# Elegant Meaning of an Integral

• Nov 15th 2006, 07:55 PM
ThePerfectHacker
Elegant Meaning of an Integral
For the formalists out there I have been troubled by the meaning of,
$\int 2x dx=x^2+C$
Because what is that supposed to represent?
It is more appropriate to think of an integral as a set of functions rather than a function.

So here is my version, tell me if you like it.

Let $\mathcal{R}$ represent the set of all real functions that are differenciable on some open interval. Let $R$ represent the set of all functions. *)

We can view the sets $\mathcal{R}$ and $R$ as groups under functional addition.

Then we can define the derivative as a group homomorphism,
$d:\mathcal{R}\to R$

I think the beauty in this is defining what an integral is. Given any function $f\in R$ we define,
$\int f = d^{-1}[f]$

*)Since I am not a set theorist (noob :mad: ) I cannot tell whether such a set can exist.

Note: It was not necessary for me to mention a group homomorphism I just was thinking whether the kernel of the derivative will be of any use. I do not see of one.
• Nov 17th 2006, 11:59 AM
TD!
In my opinion, the 'confusion' lies in the fact that the integral sign (∫) is used in two very different ways.
For many people, this leads to the conclusion that there are two 'types' of integrals, which is not right.

The actual 'integral' is a definite integral. Referring to the (relatively easy to understand) Riemann-integral, it is clearly defined in such a way that it returns what our understanding of an area is. The Riemann sum represents an approximation of the area under f(x) which we're integrating, the limit (the integral) is by definition the area.

Now, when dropping the limits of integration, we get what's been given the name indefinite integral. It should be clear that this isn't another type of integral, it is merely (a perhaps unfortunately chosen) notation for a concept we can perfectly define without 'integration theory'. Given a function f(x) ([a,b] to R), we call a differentiable function F(x) ([a,b] to R) a primitive function of f(x), if F(x)' = f(x), for all x in [a,b].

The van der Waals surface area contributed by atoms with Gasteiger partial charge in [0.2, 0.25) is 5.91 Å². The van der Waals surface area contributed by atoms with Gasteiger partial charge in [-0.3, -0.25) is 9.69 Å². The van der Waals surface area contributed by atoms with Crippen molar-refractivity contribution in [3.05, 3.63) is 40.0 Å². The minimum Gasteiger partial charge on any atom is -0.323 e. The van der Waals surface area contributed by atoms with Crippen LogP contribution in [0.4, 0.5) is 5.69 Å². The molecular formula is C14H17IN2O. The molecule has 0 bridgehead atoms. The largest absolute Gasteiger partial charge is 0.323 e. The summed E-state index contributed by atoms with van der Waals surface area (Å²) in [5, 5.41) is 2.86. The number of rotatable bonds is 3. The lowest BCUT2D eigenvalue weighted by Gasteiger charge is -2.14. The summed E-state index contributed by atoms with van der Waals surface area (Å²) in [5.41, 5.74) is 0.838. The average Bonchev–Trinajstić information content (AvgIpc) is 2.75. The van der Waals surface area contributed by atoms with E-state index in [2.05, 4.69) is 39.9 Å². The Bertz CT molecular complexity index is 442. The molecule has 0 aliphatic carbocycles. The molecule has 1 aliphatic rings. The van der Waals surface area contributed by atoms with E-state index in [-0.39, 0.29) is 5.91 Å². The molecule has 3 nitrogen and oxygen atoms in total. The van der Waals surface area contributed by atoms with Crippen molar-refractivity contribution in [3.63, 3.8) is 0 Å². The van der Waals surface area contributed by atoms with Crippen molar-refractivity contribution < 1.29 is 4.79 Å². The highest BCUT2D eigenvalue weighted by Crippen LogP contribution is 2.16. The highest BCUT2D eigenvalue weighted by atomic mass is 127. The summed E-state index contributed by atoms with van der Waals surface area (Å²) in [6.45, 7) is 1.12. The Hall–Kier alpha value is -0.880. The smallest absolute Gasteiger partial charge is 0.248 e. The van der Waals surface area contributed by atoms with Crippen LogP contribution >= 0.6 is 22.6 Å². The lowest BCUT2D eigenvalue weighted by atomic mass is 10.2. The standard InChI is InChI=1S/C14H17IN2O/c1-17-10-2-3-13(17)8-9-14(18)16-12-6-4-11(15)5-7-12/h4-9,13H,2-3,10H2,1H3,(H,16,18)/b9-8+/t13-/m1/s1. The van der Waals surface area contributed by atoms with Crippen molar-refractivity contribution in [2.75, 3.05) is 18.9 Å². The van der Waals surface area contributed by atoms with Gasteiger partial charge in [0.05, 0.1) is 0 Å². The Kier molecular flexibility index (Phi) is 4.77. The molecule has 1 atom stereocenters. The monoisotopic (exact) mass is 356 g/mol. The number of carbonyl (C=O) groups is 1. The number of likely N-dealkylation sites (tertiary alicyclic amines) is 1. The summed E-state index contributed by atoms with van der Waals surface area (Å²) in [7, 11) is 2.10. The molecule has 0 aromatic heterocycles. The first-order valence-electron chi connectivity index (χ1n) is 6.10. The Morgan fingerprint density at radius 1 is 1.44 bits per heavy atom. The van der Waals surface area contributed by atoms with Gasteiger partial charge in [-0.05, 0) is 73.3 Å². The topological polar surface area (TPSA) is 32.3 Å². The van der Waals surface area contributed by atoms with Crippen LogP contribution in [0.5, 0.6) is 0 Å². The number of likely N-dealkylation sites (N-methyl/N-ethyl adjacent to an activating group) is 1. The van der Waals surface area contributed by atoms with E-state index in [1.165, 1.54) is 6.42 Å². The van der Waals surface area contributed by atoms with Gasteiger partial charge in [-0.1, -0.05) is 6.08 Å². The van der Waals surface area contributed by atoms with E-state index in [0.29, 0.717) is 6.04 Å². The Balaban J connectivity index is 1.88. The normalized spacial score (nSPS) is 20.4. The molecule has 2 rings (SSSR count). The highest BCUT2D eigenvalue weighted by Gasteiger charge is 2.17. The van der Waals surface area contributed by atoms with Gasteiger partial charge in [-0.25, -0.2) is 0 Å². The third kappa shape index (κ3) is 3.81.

Because of historical reasons, we introduced the notation:

$\int {f\left( x \right)dx} = F\left( x \right) + C$ (*)

With F(x) defined as above. But we can also 'define' the indefinite integral, as a definite integral:

$\int {f\left( x \right)dx} = \int\limits_a^x {f\left( t \right)dt}$

Here, f is still a function of x, but we use the dummy variable t to not mix integration variable and integration limit. The (-)F(a) plays the role of the constant of integration in the notation before, cfr. the fundamental theorem of calculus, of course.
Now, since (*) may hold for more than one function (trivially: you can always add a constant), we indeed don't have "a primitive function", but a "set of primitive functions", which is exactly what we mean with the notation of the indefinite integral.
• Nov 17th 2006, 01:18 PM
Plato
There is a problem here. There is a bounded function that is a well-defined derivative of another function. However, that function is not integrable using the Riemann or the Lebesque sense. Not until we get the Kurzweil/Henstock definition do we have an integral that has the anti-derivative property.
• Nov 18th 2006, 03:07 PM
ThePerfectHacker
Quote:

Originally Posted by TD!
Given a function f(x) ([a,b] to R), we call a differentiable function F(x) ([a,b] to R) a primitive function of f(x), if F(x)' = f(x), for all x in [a,b].

I think you meant (a,b) in both cases.
• Nov 19th 2006, 01:50 AM
TD!
It's not a problem to define the function on a closed interval, but the differentiability is sufficient on the open interval.
Let me rephrase if you want it a bit more formal.

Given the functions $f : [a,b] \to \mathbb{R}$ and $F : [a,b] \to \mathbb{R}$.
The function F is called a primitive function of f, if the following holds:

- F is continuous on [a,b]
- F is differentiable on (a,b)
- $F'\left( x \right) = f\left( x \right), \; \forall x \in (a,b)$